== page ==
The diagnosis for mystery case #15
Great interest and many good comments on this case!
His diagnosis was: Eosinophilic meningitis secondary to Angiostrongylus cantonensis infection. Angiostrongylus cantonensis is a parasitic nematode (roundworm) which causes angiostrongyliasis, the most common cause of eosinophilic meningitis in Southeast Asia and the Pacific Basin. The nematode commonly resides in the pulmonary arteries of rats, giving it the nickname rat lungworm.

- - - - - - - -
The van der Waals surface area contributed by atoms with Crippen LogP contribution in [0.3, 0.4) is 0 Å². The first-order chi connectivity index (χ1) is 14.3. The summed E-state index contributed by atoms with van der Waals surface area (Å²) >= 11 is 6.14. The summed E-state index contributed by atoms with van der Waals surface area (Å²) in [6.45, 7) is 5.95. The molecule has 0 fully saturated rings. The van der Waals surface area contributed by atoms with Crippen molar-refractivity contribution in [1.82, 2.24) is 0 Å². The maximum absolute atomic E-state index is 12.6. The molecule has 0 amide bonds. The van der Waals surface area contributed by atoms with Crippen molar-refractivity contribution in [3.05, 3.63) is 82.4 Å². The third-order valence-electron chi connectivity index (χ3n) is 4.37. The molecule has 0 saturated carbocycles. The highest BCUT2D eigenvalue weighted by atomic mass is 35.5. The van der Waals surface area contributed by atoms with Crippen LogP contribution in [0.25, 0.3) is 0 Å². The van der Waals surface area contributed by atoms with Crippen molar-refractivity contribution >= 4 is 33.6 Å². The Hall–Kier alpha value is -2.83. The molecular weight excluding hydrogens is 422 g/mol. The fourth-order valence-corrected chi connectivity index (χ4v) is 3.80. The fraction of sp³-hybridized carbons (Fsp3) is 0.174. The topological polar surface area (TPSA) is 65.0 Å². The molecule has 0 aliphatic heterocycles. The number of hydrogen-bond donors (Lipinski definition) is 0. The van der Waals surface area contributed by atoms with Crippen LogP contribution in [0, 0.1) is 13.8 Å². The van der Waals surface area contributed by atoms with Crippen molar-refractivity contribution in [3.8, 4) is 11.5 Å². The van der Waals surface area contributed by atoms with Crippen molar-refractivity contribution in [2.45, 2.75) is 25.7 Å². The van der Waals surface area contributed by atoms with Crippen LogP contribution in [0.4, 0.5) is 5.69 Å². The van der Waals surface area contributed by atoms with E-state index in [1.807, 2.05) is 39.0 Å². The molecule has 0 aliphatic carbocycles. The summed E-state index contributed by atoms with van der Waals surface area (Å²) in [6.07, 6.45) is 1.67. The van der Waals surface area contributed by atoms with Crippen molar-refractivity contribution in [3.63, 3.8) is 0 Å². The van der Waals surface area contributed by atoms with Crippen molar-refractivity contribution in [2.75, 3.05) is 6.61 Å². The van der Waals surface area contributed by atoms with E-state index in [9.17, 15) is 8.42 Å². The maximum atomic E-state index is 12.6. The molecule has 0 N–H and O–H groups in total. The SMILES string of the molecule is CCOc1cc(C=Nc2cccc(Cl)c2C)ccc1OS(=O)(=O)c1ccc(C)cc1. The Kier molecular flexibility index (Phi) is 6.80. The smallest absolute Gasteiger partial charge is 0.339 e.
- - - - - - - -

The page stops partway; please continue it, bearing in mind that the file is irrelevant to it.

Humans are incidental hosts of this roundworm, and may become infected through the ingestion of larvae in raw or undercooked seafood or other vectors, or from contact with contaminated water or vegetables. The larvae are then transported via the blood to the central nervous system, where they are the most common cause of this type of meningitis — a serious condition that can lead to death or permanent brain and nerve damage, and that is characterized by a high eosinophil percentage.
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